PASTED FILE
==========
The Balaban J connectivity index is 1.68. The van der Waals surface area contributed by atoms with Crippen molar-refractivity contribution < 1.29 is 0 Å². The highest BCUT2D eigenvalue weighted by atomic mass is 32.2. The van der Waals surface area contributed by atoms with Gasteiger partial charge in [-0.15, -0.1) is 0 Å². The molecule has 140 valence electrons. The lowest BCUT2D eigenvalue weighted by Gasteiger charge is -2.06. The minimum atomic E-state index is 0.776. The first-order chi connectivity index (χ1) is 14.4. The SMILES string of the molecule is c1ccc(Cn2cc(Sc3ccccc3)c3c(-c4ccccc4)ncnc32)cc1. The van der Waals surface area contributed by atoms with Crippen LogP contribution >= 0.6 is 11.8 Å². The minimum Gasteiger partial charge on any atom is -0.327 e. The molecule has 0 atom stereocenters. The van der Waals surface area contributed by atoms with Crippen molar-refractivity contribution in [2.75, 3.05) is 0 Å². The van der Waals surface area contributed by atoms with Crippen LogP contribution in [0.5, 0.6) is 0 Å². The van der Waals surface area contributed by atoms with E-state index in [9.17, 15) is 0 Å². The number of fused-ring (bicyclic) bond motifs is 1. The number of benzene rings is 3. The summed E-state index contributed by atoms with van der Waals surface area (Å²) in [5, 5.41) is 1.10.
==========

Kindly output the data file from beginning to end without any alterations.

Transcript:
The Balaban J connectivity index is 1.68. The van der Waals surface area contributed by atoms with Crippen molar-refractivity contribution < 1.29 is 0 Å². The highest BCUT2D eigenvalue weighted by atomic mass is 32.2. The van der Waals surface area contributed by atoms with Gasteiger partial charge in [-0.15, -0.1) is 0 Å². The molecule has 140 valence electrons. The lowest BCUT2D eigenvalue weighted by Gasteiger charge is -2.06. The minimum atomic E-state index is 0.776. The first-order chi connectivity index (χ1) is 14.4. The SMILES string of the molecule is c1ccc(Cn2cc(Sc3ccccc3)c3c(-c4ccccc4)ncnc32)cc1. The van der Waals surface area contributed by atoms with Crippen LogP contribution >= 0.6 is 11.8 Å². The minimum Gasteiger partial charge on any atom is -0.327 e. The molecule has 0 atom stereocenters. The van der Waals surface area contributed by atoms with Crippen molar-refractivity contribution in [2.75, 3.05) is 0 Å². The van der Waals surface area contributed by atoms with Crippen LogP contribution in [0.5, 0.6) is 0 Å². The van der Waals surface area contributed by atoms with E-state index in [9.17, 15) is 0 Å². The number of fused-ring (bicyclic) bond motifs is 1. The number of benzene rings is 3. The summed E-state index contributed by atoms with van der Waals surface area (Å²) in [5, 5.41) is 1.10.